juliamhammond

How to get the best out of a Heathrow layover (Part 1)

Flying via Heathrow this winter? There’s no need to stay at the airport. Instead, take a trip into London and have a taste of what the British capital has to offer.

Part One: Getting to Central London

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Notting Hill is comfortably doable on a layover

Take the train. Don’t be tempted with taxi or bus transfers; London’s traffic is too unreliable for you to risk wasting valuable layover time stuck in traffic. Instead, you have three options.

Most expensive, but fast, is the Heathrow Express. It takes 15 minutes to get from LHR to London Paddington station, from where you’re well connected by Tube to the centre and its attractions. But because you won’t want to buy your ticket in advance in case your flight’s delayed, you’ll have to buy your ticket from the machine and a return will set you back a cool £35. Don’t be tempted to buy it on the train instead as you’ll pay an extra fiver.  Machines (and conductors) accept cash as well as credit and debit cards.

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Heathrow Express ticket machines

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Heathrow Express Second Class

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Heathrow Express First Class

Cheaper, and leaving from the same platforms, is the Heathrow Connect. It takes longer, around 25 minutes, stopping at intermediate stations, but it gets you to the same place, London Paddington. Check the timetables in advance; Heathrow Express services normally depart every quarter of an hour, so if you’ve just missed one, you won’t be much worse off taking that departing Connect. Tickets are a more reasonable £20.20.

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Paddington-bound Piccadilly Line train by Terminal 5 Insider CC BY 2.0 via Wikimedia Commons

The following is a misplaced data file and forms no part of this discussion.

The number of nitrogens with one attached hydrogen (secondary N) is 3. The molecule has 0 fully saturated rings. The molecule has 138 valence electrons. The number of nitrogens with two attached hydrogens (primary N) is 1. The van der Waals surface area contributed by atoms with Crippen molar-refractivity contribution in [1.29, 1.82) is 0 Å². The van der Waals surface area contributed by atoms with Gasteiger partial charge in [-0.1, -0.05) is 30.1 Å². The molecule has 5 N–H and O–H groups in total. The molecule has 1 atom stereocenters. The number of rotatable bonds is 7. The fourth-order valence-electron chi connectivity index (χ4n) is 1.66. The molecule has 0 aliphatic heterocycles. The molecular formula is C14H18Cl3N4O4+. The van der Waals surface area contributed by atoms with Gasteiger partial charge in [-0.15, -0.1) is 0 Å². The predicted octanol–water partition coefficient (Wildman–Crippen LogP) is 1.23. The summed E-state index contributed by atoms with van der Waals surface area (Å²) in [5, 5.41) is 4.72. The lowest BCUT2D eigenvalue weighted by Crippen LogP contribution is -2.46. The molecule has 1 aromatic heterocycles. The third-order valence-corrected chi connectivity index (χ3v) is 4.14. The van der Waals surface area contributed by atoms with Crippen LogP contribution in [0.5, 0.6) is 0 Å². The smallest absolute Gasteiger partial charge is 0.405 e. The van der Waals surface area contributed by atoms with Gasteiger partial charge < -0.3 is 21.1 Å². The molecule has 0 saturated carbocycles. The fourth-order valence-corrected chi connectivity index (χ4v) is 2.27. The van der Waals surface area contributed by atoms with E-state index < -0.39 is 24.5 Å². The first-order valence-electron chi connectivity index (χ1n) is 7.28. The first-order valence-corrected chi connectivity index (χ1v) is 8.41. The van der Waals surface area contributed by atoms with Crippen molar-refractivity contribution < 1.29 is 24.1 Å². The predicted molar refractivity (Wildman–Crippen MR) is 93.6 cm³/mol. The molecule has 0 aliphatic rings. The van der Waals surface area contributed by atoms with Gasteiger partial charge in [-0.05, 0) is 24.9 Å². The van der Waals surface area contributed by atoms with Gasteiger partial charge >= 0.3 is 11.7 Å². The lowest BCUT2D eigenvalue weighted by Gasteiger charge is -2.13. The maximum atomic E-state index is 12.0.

Cheaper still is the Tube. The Piccadilly line connects Heathrow to popular tourist destinations such as Piccadilly Circus, Covent Garden, Hyde Park and Leicester Square. Journey times can feel tediously slow as the numerous stations aren’t far apart, but on average you’re looking at around 45 to 50 minutes to get into Central London. Fares vary according to the time of day and whether you have an Oyster card. Heathrow’s in Zone 6 and Central London is Zone 1; a cash single is £6, single at peak times with Oyster is £5.10, off peak £3.10. A day’s Travelcard, so long as you avoid travelling at peak times is £12, so depending on your flight, you could hop on and hop off all day for the price of a standard cash return.

Useful links

Heathrow Express: https://www.heathrowexpress.com/
Heathrow Connect: https://www.heathrowconnect.com/
London Underground: https://tfl.gov.uk/
Tube and rail map: https://tfl.gov.uk/maps/track
Tube fare table (subject to change from January 2016): http://content.tfl.gov.uk/tube-dlr-lo-adult-fares.pdf
Heathrow transport information: http://www.heathrow.com/transport-and-directions#

And if you really want to take a cab: http://www.heathrow.com/transport-and-directions/taxis-and-minicabs

For some well-known and more unusual suggestions for what to do once you’ve reached Central London, read my next blog: https://juliamhammond.wordpress.com/2015/12/09/how-to-get-the-best-out-of-a-heathrow-layover-part-2/

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2 responses

  1. Pingback: How to get the best out of a Heathrow layover (Part 2) | Julia's Travels

  2. Pingback: Everything you need to know about flying | Julia's Travels

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